By David Villano
By Jose D. Duran
By Michael E. Miller
By Allie Conti
By Kyle Swenson
By Luther Campbell
By Frank Owen
By Allie Conti
Berry was fired last March 21, and Robinson still voices outrage over her dismissal. “The demotion was supposed to be punishment for the accident,” he barked. “They've already disciplined her once; now they fire her because she got sick. Anyone is entitled to get sick. That's not grounds for firing her.” Berry's lawyer agrees. “Miami-Dade County was aware the job of general helper was not within her job requirements,” said Jamie Goodman. “Instead of putting her back as a bus operator, they terminated her because they regarded her as having a disability.”
Union president Talley says Berry was fired because she missed too much work. “What good did [Robinson] do for [Rachel Berry]?” he asked rhetorically during his phone interview. “He couldn't save her. He went down to represent her, and all he did was get her fired. Now he's fired, too.” But Berry disagreed: “The union is the reason I'm where I'm at now, because of the way they handled it.” And Goodman, who also may handle Robinson's lawsuit if he fails to get his job back, believes the activist's efforts were very productive. “I don't think Miss Berry, on her own, would have known where to go in terms of protecting her civil rights,” he said.
Talley has yet another reason to watch his back around Robinson. For several months now, the fired bus driver has been distributing documents that suggest Talley received a $25,000 retirement payment that was unwarranted. Robinson charged that Talley worked the sum into the language of the 1998 collective-bargaining agreement between the Transport Workers Union local and Metro-Dade Transit Agency brass. Robinson further alleged this was part of an exchange for dropping that $100-million grievance against the county for contracting out work privately instead of getting it done by union workers in-house. The county Inspector General's Office currently is reviewing Robinson's claims.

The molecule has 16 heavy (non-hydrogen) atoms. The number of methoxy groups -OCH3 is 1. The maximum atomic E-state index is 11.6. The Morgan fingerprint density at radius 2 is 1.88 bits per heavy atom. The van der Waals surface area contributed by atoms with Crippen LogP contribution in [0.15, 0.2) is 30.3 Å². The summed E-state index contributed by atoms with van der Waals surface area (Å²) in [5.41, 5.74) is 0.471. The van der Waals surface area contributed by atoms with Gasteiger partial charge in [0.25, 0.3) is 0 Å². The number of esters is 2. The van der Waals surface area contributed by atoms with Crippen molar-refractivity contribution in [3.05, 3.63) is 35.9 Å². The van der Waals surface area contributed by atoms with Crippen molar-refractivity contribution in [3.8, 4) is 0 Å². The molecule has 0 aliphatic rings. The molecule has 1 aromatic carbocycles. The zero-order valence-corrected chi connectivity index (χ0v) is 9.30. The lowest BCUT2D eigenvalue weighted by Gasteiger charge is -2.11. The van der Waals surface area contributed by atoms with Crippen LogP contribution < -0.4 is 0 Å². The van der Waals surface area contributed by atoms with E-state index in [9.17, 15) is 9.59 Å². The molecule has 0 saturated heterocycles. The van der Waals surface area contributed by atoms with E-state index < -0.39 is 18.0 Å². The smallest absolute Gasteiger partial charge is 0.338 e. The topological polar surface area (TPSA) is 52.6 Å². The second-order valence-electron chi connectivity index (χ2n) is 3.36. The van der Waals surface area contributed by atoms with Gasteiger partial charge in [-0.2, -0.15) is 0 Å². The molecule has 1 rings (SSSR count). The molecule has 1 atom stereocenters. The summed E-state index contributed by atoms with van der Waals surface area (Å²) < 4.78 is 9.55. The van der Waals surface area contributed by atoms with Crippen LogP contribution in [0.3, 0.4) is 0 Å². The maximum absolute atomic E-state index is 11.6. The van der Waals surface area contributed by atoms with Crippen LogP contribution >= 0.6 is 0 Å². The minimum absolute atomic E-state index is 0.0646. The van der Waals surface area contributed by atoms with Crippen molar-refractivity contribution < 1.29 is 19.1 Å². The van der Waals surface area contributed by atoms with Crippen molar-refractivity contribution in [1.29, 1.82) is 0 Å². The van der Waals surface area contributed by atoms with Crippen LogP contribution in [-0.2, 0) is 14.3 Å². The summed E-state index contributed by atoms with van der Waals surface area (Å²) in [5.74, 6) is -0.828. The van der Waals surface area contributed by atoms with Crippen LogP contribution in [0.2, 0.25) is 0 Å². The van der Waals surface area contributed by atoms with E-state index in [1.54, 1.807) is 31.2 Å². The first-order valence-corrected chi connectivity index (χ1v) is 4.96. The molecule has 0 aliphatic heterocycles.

Robinson's determination and monumental will may be rooted in his rural beginnings. He was born in 1954 in the small town of Leesburg, Georgia, and was forced to compete for attention in a family of fourteen brothers and sisters. He still recalls his first day of school. “The teacher gave me the worst ass-whoopin' because I couldn't read,” he declared. “I had welts all over my arms, and they had to put balm on them, but after that I learned. I haven't stopped reading since.” When he was still a child, his parents died within a year of each other. He went to live with older brothers and sisters in Miami, settling in the Brownsville section of town. From an early age, he exhibited three dominant traits: He was bright, eager to have a good time, and prone to making unabashedly frank declarations. It is a combination that continued through adulthood.
Despite his bookish nature, Robinson suffered from a lack of discipline and focus during his late teens and early twenties, and he never went to college. After serving two and a half years in the U.S. Navy, he briefly studied commercial advertising in Los Angeles and Miami. But those efforts were doomed: He was too easily distracted by the nightlife of both cities. Not until years later did his homespun passion for policy develop in what might seem like the unlikely environs of the county transit agency.
Nine years ago he realized he'd better learn his way around MDTA rules and regulations. At that time MDTA had a policy of giving watches to employees who had excellent driving records. After Robinson was involved in his first accident, he noticed a conflict between a memo issued to drivers and the policy as written in the manual. While the memo outlined disciplinary action for preventable accidents during twelve-month periods, the policy manual spoke of preventable accidents in a current year. Based on the memo, Robinson wouldn't get the watch. But if he went by the book, so to speak, he was entitled to it. When Robinson didn't get his watch, he appealed to the union and finally to the National Safety Committee in Washington. He received the timepiece after a two-year fight.
“All that for a $30 watch,” he chuckled. But for the bus driver, it wasn't the watch that mattered; it was the pursuit of it. By pressing the issue, he learned he could harness power, using his knowledge of the regulations. Winning a cheap watch was one thing; knowing you could learn how to protect the status of your personnel record was a different matter. “Now, when it comes to my record, I guard it tooth and nail. Knowledge is job security.”